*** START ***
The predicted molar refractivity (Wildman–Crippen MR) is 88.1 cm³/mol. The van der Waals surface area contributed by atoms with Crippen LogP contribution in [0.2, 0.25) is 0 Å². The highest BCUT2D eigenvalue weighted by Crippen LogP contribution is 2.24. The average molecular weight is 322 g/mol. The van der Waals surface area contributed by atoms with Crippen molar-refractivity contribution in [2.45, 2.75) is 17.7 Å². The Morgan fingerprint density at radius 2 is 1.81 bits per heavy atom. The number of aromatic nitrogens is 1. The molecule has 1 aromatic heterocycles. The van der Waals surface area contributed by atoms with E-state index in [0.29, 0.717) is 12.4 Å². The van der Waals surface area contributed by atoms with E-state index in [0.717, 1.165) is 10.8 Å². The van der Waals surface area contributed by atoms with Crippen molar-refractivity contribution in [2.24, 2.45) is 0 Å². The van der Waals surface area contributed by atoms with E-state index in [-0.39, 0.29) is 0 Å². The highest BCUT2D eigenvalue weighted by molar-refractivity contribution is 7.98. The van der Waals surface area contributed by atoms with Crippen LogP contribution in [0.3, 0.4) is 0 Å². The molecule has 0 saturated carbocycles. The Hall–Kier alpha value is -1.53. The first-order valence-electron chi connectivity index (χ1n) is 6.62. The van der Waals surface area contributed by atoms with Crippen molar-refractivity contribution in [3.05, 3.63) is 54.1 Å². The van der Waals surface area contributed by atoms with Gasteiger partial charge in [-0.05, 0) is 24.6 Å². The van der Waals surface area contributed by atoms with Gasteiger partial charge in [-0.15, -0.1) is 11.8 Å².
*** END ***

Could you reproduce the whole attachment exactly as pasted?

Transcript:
The predicted molar refractivity (Wildman–Crippen MR) is 88.1 cm³/mol. The van der Waals surface area contributed by atoms with Crippen LogP contribution in [0.2, 0.25) is 0 Å². The highest BCUT2D eigenvalue weighted by Crippen LogP contribution is 2.24. The average molecular weight is 322 g/mol. The van der Waals surface area contributed by atoms with Crippen molar-refractivity contribution in [2.45, 2.75) is 17.7 Å². The Morgan fingerprint density at radius 2 is 1.81 bits per heavy atom. The number of aromatic nitrogens is 1. The molecule has 1 aromatic heterocycles. The van der Waals surface area contributed by atoms with E-state index in [0.29, 0.717) is 12.4 Å². The van der Waals surface area contributed by atoms with E-state index in [0.717, 1.165) is 10.8 Å². The van der Waals surface area contributed by atoms with Crippen molar-refractivity contribution in [2.24, 2.45) is 0 Å². The van der Waals surface area contributed by atoms with E-state index in [-0.39, 0.29) is 0 Å². The highest BCUT2D eigenvalue weighted by molar-refractivity contribution is 7.98. The van der Waals surface area contributed by atoms with Crippen LogP contribution in [0.3, 0.4) is 0 Å². The molecule has 0 saturated carbocycles. The Hall–Kier alpha value is -1.53. The first-order valence-electron chi connectivity index (χ1n) is 6.62. The van der Waals surface area contributed by atoms with Crippen molar-refractivity contribution in [3.05, 3.63) is 54.1 Å². The van der Waals surface area contributed by atoms with Gasteiger partial charge in [-0.05, 0) is 24.6 Å². The van der Waals surface area contributed by atoms with Gasteiger partial charge in [-0.15, -0.1) is 11.8 Å².